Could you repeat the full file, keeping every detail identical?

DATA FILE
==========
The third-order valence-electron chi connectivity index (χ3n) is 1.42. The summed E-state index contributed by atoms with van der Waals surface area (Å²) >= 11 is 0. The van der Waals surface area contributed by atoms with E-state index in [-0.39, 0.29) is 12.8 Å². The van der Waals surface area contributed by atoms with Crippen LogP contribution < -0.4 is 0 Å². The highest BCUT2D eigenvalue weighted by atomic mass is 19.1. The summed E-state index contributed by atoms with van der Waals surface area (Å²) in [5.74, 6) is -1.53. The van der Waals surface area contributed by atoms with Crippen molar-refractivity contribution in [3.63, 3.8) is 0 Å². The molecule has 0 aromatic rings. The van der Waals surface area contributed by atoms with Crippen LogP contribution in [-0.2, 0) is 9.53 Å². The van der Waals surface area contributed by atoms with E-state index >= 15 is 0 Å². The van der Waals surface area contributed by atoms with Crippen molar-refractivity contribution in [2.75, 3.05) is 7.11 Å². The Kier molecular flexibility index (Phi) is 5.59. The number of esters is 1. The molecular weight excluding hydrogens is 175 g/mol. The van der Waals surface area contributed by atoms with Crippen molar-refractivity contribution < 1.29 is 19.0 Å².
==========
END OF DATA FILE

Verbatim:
The third-order valence-electron chi connectivity index (χ3n) is 1.42. The summed E-state index contributed by atoms with van der Waals surface area (Å²) >= 11 is 0. The van der Waals surface area contributed by atoms with E-state index in [-0.39, 0.29) is 12.8 Å². The van der Waals surface area contributed by atoms with Crippen LogP contribution < -0.4 is 0 Å². The highest BCUT2D eigenvalue weighted by atomic mass is 19.1. The summed E-state index contributed by atoms with van der Waals surface area (Å²) in [5.74, 6) is -1.53. The van der Waals surface area contributed by atoms with Crippen molar-refractivity contribution in [3.63, 3.8) is 0 Å². The molecule has 0 aromatic rings. The van der Waals surface area contributed by atoms with Crippen LogP contribution in [-0.2, 0) is 9.53 Å². The van der Waals surface area contributed by atoms with E-state index >= 15 is 0 Å². The van der Waals surface area contributed by atoms with Crippen molar-refractivity contribution in [2.75, 3.05) is 7.11 Å². The Kier molecular flexibility index (Phi) is 5.59. The number of esters is 1. The molecular weight excluding hydrogens is 175 g/mol. The van der Waals surface area contributed by atoms with Crippen molar-refractivity contribution < 1.29 is 19.0 Å².